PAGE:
Repro consumerism. Okay, this one is definitely going to sound the most judgmental. And it is. But I have to say, I really have the hardest time with bloggers and Instagrammers whose shtick is just getting c/o and samples from popular and indie repro clothing companies (or even buying it all themselves), amassing mountains of cheaply-made clothing and being advertising for these companies. I've unfollowed upon discovering that it's just label name-dropping and no substance.

There are online vintageistas who have mountains of colorful repro clothes and are perfectly engaged, sweet, and interesting people! Also, it's not every blogger's responsibility to divulge personal stuff 24/7; some fashion bloggers intentionally keep their lives private, and that's totally cool. But I tend not to follow feeds that are just novelty circle skirt after circle skirt because I admire interaction, thoughtfulness, and creativity more than size of wardrobe.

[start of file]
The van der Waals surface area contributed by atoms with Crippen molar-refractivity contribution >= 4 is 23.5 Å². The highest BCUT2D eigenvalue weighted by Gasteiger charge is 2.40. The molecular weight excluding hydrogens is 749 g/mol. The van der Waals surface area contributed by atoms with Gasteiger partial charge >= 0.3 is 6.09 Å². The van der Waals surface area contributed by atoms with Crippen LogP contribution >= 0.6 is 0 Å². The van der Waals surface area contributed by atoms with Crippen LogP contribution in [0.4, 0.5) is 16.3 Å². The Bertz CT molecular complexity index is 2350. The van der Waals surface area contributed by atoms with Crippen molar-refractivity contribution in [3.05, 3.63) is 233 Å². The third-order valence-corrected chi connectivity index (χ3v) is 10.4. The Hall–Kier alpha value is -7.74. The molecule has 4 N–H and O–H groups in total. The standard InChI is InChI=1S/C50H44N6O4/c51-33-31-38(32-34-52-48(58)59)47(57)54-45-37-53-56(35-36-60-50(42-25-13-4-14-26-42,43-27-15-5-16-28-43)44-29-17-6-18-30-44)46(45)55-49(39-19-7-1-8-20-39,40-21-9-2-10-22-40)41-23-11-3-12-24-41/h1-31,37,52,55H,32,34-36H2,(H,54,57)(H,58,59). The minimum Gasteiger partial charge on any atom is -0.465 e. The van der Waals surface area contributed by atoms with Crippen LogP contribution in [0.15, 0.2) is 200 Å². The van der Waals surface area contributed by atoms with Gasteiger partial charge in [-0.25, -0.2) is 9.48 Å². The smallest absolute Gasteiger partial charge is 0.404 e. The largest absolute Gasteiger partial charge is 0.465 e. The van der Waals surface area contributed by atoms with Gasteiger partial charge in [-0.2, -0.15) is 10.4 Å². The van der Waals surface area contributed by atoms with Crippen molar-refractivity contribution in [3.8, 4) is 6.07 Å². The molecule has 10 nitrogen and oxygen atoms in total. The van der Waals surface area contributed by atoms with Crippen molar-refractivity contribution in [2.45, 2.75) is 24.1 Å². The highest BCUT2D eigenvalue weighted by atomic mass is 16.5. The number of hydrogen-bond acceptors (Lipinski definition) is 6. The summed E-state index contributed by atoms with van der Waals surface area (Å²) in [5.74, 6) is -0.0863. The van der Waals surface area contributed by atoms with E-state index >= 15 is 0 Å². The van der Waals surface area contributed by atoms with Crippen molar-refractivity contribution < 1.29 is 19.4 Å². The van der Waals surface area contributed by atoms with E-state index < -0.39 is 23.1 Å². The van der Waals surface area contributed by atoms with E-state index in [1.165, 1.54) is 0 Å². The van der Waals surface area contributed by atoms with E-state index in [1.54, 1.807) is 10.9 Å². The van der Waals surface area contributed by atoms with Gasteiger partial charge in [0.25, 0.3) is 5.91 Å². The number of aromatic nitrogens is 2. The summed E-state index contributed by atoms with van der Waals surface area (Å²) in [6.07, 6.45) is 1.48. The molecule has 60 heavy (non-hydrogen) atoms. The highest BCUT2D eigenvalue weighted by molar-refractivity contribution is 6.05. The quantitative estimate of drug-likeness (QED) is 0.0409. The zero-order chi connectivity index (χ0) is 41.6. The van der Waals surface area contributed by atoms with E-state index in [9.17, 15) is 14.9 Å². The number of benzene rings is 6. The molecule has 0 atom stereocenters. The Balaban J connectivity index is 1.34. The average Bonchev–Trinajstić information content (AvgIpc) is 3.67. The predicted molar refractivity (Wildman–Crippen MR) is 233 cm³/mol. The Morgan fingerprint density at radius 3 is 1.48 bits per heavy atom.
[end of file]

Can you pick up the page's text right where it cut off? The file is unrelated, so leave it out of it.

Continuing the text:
Part of my interest in vintage is vintage sewing. And that's just my personality manifesting; I've never been happy to settle on appreciating existing art and materials; I tend to always want to learn to make and do things myself. I draw, paint, knit, sew, garden, and do DIY mainly because I can't stand to leave a creative opportunity alone! So, to me, it's hard to follow what I think of as pure consumerism.

What are your thoughts? Vintage-loving followers, and others?


Kira xoxo

Monday, June 20, 2016

europe 2016 || muret (the wedding)